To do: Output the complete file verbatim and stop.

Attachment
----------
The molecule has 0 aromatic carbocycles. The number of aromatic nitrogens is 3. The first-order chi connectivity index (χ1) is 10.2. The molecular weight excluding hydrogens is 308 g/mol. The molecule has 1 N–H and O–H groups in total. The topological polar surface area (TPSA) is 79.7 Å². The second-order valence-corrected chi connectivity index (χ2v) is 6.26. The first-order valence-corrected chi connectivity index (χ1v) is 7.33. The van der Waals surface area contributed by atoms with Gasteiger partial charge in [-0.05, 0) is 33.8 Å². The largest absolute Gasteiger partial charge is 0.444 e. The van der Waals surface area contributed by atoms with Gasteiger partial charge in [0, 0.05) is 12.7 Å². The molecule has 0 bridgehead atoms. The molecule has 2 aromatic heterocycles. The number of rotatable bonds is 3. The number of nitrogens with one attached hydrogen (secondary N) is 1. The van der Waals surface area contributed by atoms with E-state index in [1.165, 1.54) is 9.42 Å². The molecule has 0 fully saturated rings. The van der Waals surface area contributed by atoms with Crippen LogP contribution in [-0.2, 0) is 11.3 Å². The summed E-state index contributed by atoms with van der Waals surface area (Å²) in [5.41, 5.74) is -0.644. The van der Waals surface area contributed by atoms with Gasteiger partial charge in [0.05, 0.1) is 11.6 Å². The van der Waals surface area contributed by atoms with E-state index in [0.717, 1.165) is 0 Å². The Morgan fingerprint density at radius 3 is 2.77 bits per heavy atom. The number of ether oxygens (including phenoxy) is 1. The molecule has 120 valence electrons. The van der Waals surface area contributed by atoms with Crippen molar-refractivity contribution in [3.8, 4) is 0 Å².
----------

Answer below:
The molecule has 0 aromatic carbocycles. The number of aromatic nitrogens is 3. The first-order chi connectivity index (χ1) is 10.2. The molecular weight excluding hydrogens is 308 g/mol. The molecule has 1 N–H and O–H groups in total. The topological polar surface area (TPSA) is 79.7 Å². The second-order valence-corrected chi connectivity index (χ2v) is 6.26. The first-order valence-corrected chi connectivity index (χ1v) is 7.33. The van der Waals surface area contributed by atoms with Gasteiger partial charge in [-0.05, 0) is 33.8 Å². The largest absolute Gasteiger partial charge is 0.444 e. The van der Waals surface area contributed by atoms with Gasteiger partial charge in [0, 0.05) is 12.7 Å². The molecule has 0 bridgehead atoms. The molecule has 2 aromatic heterocycles. The number of rotatable bonds is 3. The number of nitrogens with one attached hydrogen (secondary N) is 1. The van der Waals surface area contributed by atoms with E-state index in [1.165, 1.54) is 9.42 Å². The molecule has 0 fully saturated rings. The van der Waals surface area contributed by atoms with Crippen LogP contribution in [-0.2, 0) is 11.3 Å². The summed E-state index contributed by atoms with van der Waals surface area (Å²) in [5.41, 5.74) is -0.644. The van der Waals surface area contributed by atoms with Gasteiger partial charge in [0.05, 0.1) is 11.6 Å². The van der Waals surface area contributed by atoms with E-state index in [0.717, 1.165) is 0 Å². The Morgan fingerprint density at radius 3 is 2.77 bits per heavy atom. The number of ether oxygens (including phenoxy) is 1. The molecule has 120 valence electrons. The van der Waals surface area contributed by atoms with Crippen molar-refractivity contribution in [3.8, 4) is 0 Å².